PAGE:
press release
Published: 01 May 2024

Trial by YouTube: Prejudicial views of mental health labels formed following trial of Johnny Depp and Amber Heard

Viewing expert testimony during the court case of Amber Heard and Johnny Depp led to highly prejudicial views of the mental health difficulties of both parties being formed, a new study by students at the University of Surrey reveals. Findings suggest these views were considerably more negative than their views about mental illness beforehand. 

The 2022 trial was live-streamed globally on YouTube and was viewed more than one billion times, making it the most-watched trial in history.

Dr Oliver Mason, Reader in Psychology at the University of Surrey, said:

“This court case is perhaps one of the most memorable of the last decade, with two A-list Hollywood celebrities battling it out for victory. Their legal teams sought to undermine both their testimonies with terms such as Borderline and Histrionic Personality Disorder (Heard), Paranoia and Substance Use Disorder (Depp), effectively weaponising each other’s mental health difficulties. Given the widespread consumption of this online content, we wanted to assess its impact on perceptions of the reported mental health of Heard and Depp, and of mental health issues in general.”

The research team surveyed 38 participants about their attitudes to mental illness both before and after viewing video coverage of expert witness testimony concerning either Heard or Depp. Participants were then asked to complete the Prejudice Towards People with a Mental Illness (PPMI) scale – a well-known measure that assesses people's feelings of fear/avoidance, authoritarianism, malevolence, and unpredictability towards mental illness.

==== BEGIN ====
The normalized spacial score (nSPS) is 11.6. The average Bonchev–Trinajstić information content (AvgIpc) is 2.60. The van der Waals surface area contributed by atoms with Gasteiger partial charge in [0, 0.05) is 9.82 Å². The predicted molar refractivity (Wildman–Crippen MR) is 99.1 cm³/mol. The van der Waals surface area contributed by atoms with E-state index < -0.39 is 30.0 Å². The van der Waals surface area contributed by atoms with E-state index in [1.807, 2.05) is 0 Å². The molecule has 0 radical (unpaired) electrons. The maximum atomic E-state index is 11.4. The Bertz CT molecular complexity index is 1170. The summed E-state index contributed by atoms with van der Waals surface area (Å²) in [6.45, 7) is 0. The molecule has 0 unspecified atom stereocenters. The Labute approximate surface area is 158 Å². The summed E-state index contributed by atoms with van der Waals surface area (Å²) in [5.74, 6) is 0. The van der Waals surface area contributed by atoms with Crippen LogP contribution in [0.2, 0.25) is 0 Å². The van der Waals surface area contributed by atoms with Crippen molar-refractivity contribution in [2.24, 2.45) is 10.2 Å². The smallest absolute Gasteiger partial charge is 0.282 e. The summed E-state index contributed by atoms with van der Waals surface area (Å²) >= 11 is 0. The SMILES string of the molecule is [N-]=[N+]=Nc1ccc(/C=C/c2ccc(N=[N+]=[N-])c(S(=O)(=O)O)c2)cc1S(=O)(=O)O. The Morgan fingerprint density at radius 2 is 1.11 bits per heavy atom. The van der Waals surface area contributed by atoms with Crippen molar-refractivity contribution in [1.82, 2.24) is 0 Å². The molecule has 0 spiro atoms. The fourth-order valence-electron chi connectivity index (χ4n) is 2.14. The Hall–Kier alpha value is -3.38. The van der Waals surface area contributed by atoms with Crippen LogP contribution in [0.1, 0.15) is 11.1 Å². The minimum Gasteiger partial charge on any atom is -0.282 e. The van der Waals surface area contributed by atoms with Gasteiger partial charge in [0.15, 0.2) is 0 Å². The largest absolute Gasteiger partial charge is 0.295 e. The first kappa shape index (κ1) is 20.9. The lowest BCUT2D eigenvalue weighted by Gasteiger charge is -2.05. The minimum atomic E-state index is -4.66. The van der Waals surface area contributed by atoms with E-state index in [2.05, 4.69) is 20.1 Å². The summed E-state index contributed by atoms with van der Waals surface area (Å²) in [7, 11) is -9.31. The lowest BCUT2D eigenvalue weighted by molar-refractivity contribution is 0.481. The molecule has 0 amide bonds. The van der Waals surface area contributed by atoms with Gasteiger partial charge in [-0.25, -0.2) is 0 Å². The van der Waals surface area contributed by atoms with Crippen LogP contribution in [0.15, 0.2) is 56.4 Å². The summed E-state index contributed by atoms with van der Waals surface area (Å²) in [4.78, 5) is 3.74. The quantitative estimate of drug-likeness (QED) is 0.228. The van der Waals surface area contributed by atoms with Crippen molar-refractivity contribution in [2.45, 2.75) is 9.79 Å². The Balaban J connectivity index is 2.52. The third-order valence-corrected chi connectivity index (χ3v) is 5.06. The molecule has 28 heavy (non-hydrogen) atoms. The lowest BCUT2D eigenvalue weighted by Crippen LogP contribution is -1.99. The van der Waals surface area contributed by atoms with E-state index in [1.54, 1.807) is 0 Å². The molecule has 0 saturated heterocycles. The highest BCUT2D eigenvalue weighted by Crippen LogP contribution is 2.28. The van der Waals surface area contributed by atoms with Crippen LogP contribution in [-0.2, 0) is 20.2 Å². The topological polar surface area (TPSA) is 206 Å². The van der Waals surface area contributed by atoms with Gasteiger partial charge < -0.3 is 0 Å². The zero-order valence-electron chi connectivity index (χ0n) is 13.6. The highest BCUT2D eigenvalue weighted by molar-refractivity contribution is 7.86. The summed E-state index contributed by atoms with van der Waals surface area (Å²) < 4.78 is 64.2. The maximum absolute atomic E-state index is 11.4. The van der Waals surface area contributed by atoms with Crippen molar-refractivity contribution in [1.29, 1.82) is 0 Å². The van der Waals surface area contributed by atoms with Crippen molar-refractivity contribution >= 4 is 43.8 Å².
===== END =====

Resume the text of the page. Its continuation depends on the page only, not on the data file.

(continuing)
Participants viewed the trial footage, which was focused on the testimony of mental health experts. The Prejudice towards People with a Mental Illness scale was then repeated concerning Heard or Depp. Researchers identified a statistically marked increase in stigmatising attitudes towards the mental illness of both Heard and Depp after viewing footage of the trial, which were more negative than participants' previously held views.

Dr Mason added: 

“The unmediated availability online of video in which mental health labels were used by experts to discredit testimony, tarnish reputation, and undermine the credibility of both parties is highly concerning. Our evidence suggests that this may lead to stigmatising and prejudicial opinions of the mental health of both parties being formed. It raises the question of whether expert testimony regarding mental health should be widely available in this way for public consumption. There is the clear danger when this happens that prejudicial views of mental health in general are formed.” 

This study was published in the British Journal of Psychiatry Bulletin

This study was carried out by two former undergraduate psychology students, Beth Horton and Caitlin Starrett, supervised by Dr. Mason.

Notes to editors


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